Pros and Cons: A Brief View

The annual budget like any other aspect has its pros and cons. While there are moves that can be called for a positive catalyst for the economy, there are some areas that have still scope for the rework to be done.

The Pros

  • Constitution of ARC/AMC- Through the annual budget the government plans to work on the constitution of an Asset Reconstruction Company/ Asset Management Company. NPAs have been a burden on the economy, especially in the past few years. With a plan to subdue this burden to a different entity while the focus is kept on their reconstruction, the assets would be transferred and dealt with separately by a specially set up ARC/AMC done by an existing company in the business of ARC.
  • Deposit Linked Insurance Scheme- With an aim to restore the confidence of retail depositors in the banking industry an implementation framework would be in place whereby the depositors would be able to withdraw amounts up to 5 lakhs against their deposits. The success of this initiative would be directed by the seamlessness with which the deposit and withdrawal process continues.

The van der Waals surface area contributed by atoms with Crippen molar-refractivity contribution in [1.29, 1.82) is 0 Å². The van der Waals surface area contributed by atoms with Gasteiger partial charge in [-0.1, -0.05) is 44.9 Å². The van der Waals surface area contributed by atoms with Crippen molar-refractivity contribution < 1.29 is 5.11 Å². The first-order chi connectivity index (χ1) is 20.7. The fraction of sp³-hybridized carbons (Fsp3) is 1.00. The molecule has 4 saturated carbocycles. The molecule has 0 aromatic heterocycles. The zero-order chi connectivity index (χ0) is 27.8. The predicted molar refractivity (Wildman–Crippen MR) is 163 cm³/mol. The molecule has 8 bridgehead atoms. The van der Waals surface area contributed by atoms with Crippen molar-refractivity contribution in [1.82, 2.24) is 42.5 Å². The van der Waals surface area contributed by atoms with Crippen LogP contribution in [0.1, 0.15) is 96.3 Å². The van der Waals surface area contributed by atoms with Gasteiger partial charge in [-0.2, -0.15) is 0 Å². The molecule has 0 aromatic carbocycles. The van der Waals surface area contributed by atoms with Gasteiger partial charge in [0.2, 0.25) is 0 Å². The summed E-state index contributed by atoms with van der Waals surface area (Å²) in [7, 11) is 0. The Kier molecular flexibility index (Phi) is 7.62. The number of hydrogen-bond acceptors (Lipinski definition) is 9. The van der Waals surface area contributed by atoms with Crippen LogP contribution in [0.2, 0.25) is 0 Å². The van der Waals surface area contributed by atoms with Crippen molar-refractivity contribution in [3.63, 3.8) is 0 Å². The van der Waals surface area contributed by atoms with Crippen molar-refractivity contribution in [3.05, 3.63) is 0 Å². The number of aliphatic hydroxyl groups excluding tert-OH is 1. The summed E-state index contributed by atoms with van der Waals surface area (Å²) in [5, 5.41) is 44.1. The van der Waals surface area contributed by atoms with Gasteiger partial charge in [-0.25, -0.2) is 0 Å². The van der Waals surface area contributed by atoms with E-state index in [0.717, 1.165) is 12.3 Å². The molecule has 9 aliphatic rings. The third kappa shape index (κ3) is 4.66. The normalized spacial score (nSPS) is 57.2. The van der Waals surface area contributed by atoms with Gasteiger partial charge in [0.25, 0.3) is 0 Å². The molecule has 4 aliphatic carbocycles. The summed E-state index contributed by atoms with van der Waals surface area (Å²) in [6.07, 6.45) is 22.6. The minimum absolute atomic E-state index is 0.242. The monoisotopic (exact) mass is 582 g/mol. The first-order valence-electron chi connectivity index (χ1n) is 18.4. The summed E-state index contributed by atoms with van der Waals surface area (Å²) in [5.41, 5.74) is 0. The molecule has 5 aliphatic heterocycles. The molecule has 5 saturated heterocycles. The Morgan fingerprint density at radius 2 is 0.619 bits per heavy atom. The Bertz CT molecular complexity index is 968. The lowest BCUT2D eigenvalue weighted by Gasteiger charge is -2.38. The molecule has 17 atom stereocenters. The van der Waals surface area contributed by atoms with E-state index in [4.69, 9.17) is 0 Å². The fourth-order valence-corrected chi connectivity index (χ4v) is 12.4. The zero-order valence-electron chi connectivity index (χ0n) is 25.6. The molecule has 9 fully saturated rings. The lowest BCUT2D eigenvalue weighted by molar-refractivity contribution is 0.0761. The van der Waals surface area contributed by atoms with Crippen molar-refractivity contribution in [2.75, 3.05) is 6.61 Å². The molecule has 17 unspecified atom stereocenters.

• Increase in FDI limits- With an increase in FDI limits, up to 74% in the insurance industry, the move is a welcome change as the control can rest between foreign JV partners with a dominance of specific safeguards such as the majority directors being Indian residents and 50% of the board comprising of Independent Directors.
  • Capital outlay for PSB revitalization- The budget entails an outlay of Rs.2000 crore to improve the financial health of the PSBs which would help in the further easy provision of capital during difficult times on the capital adequacy front. The privatization of banks would enable the other PSBs to gain an impetus for better performance and reflect a level of open-mindedness.